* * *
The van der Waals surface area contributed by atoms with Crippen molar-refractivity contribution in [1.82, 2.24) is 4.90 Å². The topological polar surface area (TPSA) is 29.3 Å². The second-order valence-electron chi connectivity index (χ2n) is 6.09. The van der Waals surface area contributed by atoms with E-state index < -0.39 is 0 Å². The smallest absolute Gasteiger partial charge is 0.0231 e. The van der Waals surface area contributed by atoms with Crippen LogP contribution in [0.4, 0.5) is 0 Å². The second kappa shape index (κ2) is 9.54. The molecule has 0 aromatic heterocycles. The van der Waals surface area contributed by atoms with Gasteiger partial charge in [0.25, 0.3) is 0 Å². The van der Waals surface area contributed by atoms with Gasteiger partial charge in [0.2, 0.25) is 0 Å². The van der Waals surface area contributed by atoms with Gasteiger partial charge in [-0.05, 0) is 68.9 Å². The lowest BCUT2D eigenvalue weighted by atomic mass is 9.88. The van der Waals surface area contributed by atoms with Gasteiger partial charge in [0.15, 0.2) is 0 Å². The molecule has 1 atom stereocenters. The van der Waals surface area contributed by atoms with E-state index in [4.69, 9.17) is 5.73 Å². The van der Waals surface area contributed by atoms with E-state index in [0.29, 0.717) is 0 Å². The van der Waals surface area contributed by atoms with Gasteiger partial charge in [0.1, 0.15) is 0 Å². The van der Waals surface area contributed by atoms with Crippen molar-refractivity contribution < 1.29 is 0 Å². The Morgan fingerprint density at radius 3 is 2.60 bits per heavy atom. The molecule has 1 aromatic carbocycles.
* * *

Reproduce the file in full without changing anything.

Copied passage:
The van der Waals surface area contributed by atoms with Crippen molar-refractivity contribution in [1.82, 2.24) is 4.90 Å². The topological polar surface area (TPSA) is 29.3 Å². The second-order valence-electron chi connectivity index (χ2n) is 6.09. The van der Waals surface area contributed by atoms with E-state index < -0.39 is 0 Å². The smallest absolute Gasteiger partial charge is 0.0231 e. The van der Waals surface area contributed by atoms with Crippen LogP contribution in [0.4, 0.5) is 0 Å². The second kappa shape index (κ2) is 9.54. The molecule has 0 aromatic heterocycles. The van der Waals surface area contributed by atoms with Gasteiger partial charge in [0.25, 0.3) is 0 Å². The van der Waals surface area contributed by atoms with Gasteiger partial charge in [0.2, 0.25) is 0 Å². The van der Waals surface area contributed by atoms with Gasteiger partial charge in [-0.05, 0) is 68.9 Å². The lowest BCUT2D eigenvalue weighted by atomic mass is 9.88. The van der Waals surface area contributed by atoms with Gasteiger partial charge in [0.15, 0.2) is 0 Å². The molecule has 1 atom stereocenters. The van der Waals surface area contributed by atoms with E-state index in [4.69, 9.17) is 5.73 Å². The van der Waals surface area contributed by atoms with E-state index in [0.29, 0.717) is 0 Å². The van der Waals surface area contributed by atoms with Gasteiger partial charge in [0.1, 0.15) is 0 Å². The van der Waals surface area contributed by atoms with Crippen molar-refractivity contribution < 1.29 is 0 Å². The Morgan fingerprint density at radius 3 is 2.60 bits per heavy atom. The molecule has 1 aromatic carbocycles.